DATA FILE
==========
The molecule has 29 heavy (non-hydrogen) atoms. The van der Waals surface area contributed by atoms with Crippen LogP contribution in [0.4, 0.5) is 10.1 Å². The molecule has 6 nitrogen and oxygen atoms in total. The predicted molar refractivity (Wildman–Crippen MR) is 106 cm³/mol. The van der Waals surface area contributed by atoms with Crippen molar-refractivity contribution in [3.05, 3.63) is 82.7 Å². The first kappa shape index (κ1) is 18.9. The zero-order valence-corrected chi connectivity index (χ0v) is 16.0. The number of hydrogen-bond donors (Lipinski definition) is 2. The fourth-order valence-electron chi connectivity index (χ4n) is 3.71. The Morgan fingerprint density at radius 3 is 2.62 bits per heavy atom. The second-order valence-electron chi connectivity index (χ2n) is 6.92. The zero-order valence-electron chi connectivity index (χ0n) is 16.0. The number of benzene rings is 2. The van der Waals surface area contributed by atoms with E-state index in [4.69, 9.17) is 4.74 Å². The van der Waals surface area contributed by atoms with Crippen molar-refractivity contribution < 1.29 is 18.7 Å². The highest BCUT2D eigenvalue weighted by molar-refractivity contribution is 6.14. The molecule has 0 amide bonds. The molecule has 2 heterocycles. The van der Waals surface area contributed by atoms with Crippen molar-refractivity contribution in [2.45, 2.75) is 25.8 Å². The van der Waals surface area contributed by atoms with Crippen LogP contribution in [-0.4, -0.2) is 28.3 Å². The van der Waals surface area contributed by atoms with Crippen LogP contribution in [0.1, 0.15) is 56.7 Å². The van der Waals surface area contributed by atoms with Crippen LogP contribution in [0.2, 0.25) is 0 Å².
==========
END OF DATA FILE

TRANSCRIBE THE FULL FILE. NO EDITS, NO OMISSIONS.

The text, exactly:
The molecule has 29 heavy (non-hydrogen) atoms. The van der Waals surface area contributed by atoms with Crippen LogP contribution in [0.4, 0.5) is 10.1 Å². The molecule has 6 nitrogen and oxygen atoms in total. The predicted molar refractivity (Wildman–Crippen MR) is 106 cm³/mol. The van der Waals surface area contributed by atoms with Crippen molar-refractivity contribution in [3.05, 3.63) is 82.7 Å². The first kappa shape index (κ1) is 18.9. The zero-order valence-corrected chi connectivity index (χ0v) is 16.0. The number of hydrogen-bond donors (Lipinski definition) is 2. The fourth-order valence-electron chi connectivity index (χ4n) is 3.71. The Morgan fingerprint density at radius 3 is 2.62 bits per heavy atom. The second-order valence-electron chi connectivity index (χ2n) is 6.92. The zero-order valence-electron chi connectivity index (χ0n) is 16.0. The number of benzene rings is 2. The van der Waals surface area contributed by atoms with E-state index in [4.69, 9.17) is 4.74 Å². The van der Waals surface area contributed by atoms with Crippen molar-refractivity contribution < 1.29 is 18.7 Å². The highest BCUT2D eigenvalue weighted by molar-refractivity contribution is 6.14. The molecule has 0 amide bonds. The molecule has 2 heterocycles. The van der Waals surface area contributed by atoms with Crippen molar-refractivity contribution in [2.45, 2.75) is 25.8 Å². The van der Waals surface area contributed by atoms with Crippen LogP contribution in [-0.4, -0.2) is 28.3 Å². The van der Waals surface area contributed by atoms with Crippen LogP contribution in [0.1, 0.15) is 56.7 Å². The van der Waals surface area contributed by atoms with Crippen LogP contribution in [0.2, 0.25) is 0 Å².